# Liouville’s theorem

Let

 $\dot{x}=f(x)$ (1)

be a autonomous  ordinary differential equation  in $\mathbb{R}^{n}$ defined by a smooth vector field $f\colon\mathbb{R}^{n}\to\mathbb{R}^{n}$ and the Jacobian of $f$ is denoted $\frac{\partial f}{\partial x}$. Also let $\Phi_{t}(x)$ be the flow (http://planetmath.org/Flow2) associated with (1). Let

 $V(t)=\int_{\Phi_{t}(D)}dx$

be the volume of the image of $D$ under this flow after a time $t$.

###### Theorem 1 (Liouville’s theorem).

If $D\subseteq\mathbb{R}^{n}$ is a bounded measurable domain. Then

 $\dot{V}(t)=\int_{\Phi_{t}(D)}\operatorname{div}\,f(x)dx$
###### Proof.

Let $V(t)$ be defined as above then

 $\displaystyle V(t_{0}+h)$ $\displaystyle=$ $\displaystyle\int_{\Phi_{t_{0}+h}(D)}dy$ $\displaystyle=$ $\displaystyle\int_{\Phi_{h}(\Phi_{t_{0}}(D))}dy$ $\displaystyle=$ $\displaystyle\int_{\Phi_{t_{0}}(D)}\operatorname{det}\left(\frac{\partial\Phi_% {h}}{\partial x}(x)\right)dx.$

We claim that, for $x\in\Phi_{t_{0}}(D)$,

 $\frac{\partial\Phi_{t}}{\partial x}(x)=I+t\frac{\partial f}{\partial x}(x)+o(t)$

as $t\to 0$.

In fact,

 $\Phi_{t}(x)=x+\int_{0}^{t}f(\Phi_{s}(x))ds,$

and by the Leibniz integral rule

 $\frac{\partial\Phi_{t}}{\partial x}(x)=I+\int_{0}^{t}\frac{\partial}{\partial x% }f(\Phi_{s}(x))ds,$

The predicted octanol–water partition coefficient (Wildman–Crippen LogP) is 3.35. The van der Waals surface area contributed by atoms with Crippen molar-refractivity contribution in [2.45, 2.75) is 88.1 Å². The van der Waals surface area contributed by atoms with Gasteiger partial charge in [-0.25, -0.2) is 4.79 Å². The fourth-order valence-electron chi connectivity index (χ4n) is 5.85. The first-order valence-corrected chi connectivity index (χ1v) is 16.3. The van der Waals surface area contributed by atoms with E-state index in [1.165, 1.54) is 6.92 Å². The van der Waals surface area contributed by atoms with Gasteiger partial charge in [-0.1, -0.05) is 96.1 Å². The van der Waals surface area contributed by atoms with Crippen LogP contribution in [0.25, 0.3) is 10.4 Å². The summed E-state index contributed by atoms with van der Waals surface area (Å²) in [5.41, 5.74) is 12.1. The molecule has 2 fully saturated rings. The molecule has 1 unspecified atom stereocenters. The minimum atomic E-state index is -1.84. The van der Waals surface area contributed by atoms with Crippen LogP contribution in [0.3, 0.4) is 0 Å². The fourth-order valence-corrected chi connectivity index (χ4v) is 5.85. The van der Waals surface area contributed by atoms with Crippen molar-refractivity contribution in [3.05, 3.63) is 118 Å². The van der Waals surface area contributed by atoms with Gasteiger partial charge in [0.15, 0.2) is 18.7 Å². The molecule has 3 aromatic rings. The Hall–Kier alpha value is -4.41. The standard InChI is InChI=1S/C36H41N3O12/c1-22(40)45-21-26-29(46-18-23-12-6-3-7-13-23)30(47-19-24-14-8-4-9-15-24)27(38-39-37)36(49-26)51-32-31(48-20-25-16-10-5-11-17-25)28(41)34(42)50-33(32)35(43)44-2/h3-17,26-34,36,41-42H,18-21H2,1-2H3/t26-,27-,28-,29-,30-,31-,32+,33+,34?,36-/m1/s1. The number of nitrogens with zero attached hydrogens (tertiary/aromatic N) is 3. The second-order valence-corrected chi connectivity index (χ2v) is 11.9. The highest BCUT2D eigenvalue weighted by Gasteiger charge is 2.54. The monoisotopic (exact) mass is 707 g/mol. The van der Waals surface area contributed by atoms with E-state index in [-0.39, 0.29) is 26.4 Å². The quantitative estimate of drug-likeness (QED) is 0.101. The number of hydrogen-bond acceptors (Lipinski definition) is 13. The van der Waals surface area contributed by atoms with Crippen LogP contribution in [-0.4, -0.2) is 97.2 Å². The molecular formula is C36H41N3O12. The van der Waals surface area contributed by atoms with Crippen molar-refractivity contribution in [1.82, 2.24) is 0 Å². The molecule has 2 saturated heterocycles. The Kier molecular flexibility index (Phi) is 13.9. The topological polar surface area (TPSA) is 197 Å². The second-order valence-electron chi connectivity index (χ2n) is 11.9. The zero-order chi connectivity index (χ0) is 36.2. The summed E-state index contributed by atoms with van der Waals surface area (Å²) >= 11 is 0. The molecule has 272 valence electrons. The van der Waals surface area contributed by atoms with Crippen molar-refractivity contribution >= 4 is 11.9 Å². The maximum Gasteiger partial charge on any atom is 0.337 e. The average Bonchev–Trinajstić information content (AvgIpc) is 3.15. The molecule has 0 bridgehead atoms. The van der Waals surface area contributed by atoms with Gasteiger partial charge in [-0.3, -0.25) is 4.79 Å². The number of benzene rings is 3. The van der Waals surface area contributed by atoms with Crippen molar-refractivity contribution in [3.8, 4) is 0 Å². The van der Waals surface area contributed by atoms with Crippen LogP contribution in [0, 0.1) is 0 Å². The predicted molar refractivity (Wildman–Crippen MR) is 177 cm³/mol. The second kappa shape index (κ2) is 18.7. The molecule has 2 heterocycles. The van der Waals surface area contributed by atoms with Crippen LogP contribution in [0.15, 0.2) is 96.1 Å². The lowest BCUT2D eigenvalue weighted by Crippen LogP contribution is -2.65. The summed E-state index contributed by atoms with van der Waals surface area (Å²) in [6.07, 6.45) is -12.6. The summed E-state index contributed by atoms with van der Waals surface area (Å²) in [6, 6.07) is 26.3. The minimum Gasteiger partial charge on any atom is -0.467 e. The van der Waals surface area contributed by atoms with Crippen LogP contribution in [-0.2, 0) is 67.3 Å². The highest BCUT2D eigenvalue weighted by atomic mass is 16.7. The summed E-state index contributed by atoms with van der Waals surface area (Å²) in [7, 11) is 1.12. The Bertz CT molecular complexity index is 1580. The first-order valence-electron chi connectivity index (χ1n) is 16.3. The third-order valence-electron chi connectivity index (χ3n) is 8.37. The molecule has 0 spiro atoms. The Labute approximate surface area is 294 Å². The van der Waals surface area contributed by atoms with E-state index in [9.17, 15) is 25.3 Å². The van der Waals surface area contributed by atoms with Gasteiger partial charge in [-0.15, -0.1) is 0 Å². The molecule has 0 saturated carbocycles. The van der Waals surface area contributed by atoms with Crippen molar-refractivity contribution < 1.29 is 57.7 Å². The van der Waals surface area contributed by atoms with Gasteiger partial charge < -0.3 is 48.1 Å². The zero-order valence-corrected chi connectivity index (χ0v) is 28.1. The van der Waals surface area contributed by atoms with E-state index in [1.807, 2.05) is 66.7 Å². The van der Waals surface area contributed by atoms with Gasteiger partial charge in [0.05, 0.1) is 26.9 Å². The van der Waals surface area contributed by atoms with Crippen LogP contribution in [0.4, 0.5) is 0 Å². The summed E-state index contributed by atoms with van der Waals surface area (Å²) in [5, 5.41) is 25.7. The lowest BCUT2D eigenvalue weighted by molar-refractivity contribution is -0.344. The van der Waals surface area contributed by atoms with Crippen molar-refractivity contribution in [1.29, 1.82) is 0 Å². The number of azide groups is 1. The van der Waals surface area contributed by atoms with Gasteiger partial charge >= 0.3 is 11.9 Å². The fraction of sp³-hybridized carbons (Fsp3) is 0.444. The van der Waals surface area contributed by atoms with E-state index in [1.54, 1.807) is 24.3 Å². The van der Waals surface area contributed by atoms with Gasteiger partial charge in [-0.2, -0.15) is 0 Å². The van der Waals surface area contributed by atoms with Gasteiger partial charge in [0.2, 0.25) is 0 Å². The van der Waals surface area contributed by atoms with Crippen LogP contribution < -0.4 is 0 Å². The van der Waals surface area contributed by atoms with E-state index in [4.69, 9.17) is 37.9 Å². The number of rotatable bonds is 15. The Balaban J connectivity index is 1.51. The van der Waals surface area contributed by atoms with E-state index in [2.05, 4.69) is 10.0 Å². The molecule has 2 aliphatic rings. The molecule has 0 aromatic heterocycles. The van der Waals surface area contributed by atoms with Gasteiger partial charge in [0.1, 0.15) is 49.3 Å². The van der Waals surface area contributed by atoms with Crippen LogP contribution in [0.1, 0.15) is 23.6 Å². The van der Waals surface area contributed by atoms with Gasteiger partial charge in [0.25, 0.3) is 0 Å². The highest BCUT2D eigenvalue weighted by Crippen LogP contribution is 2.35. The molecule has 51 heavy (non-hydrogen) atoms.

so that

 $\frac{\partial}{\partial t}\frac{\partial\Phi_{t}}{\partial x}(x)=\frac{% \partial}{\partial x}f(\Phi_{t}(x))$

and evaluating at $t=0$ we get

 ${\frac{\partial}{\partial t}\frac{\partial\Phi_{t}}{\partial x}(x)}\Big{|}_{t=% 0}=\frac{\partial}{\partial x}f(\Phi_{0}(x))=\frac{\partial f}{\partial x}(x).$

Our claim follows from this and from the definition of derivative.

Hence

 $\displaystyle\operatorname{det}\left(\frac{\partial\Phi_{t}}{\partial x}(x)\right)$ $\displaystyle=$ $\displaystyle\operatorname{det}\left(I+t\frac{\partial f}{\partial x}(x)\right% )+o(t)$ $\displaystyle=$ $\displaystyle\prod_{i=1}^{n}(1+\frac{\partial f_{i}}{\partial x_{i}}(x))+o(t)$ $\displaystyle=$ $\displaystyle 1+t\sum_{i=1}^{n}\frac{\partial f_{i}}{\partial x_{i}}(x)+o(t)$ $\displaystyle=$ $\displaystyle 1+t\operatorname{div}\,f(x)+o(t)$

as $t\to 0$. It follows that

 $V(t_{0}+h)=\int_{\Phi_{t_{0}}(D)}1+h\operatorname{div}\,f(x)+o(h)dx$

and

 $\displaystyle\dot{V}(t_{0})$ $\displaystyle=$ $\displaystyle\lim_{h\to 0}\frac{V(t_{0}+h)-V(t_{0})}{h}$ $\displaystyle=$ $\displaystyle\frac{\int_{\Phi_{t_{0}}(D)}1+h\operatorname{div}\,f(x)+o(h)dx-V(% t_{0})}{h}$ $\displaystyle=$ $\displaystyle\frac{V(t_{0})+h\int_{\Phi_{t_{0}}(D)}\operatorname{div}\,f(x)dx+% o(h)-V(t_{0})}{h}$ $\displaystyle=$ $\displaystyle\int_{\Phi_{t_{0}}(D)}\operatorname{div}\,f(x)dx+\lim_{h\to 0}% \frac{o(h)}{h}$ $\displaystyle=$ $\displaystyle\int_{\Phi_{t_{0}}(D)}\operatorname{div}\,f(x)dx.$

###### Corollary 1.

The flow of an Hamiltonian system (http://planetmath.org/HamiltonianEquations) preserves volume.

###### Proof.

It follows directly since the vector field of an Hamiltonian system has divergence equal to zero. Hence $\dot{V}=0$ implies that the volume is constant. ∎

## References

Title Liouville’s theorem LiouvillesTheorem 2013-03-22 15:14:55 2013-03-22 15:14:55 Koro (127) Koro (127) 20 Koro (127) Theorem msc 34A34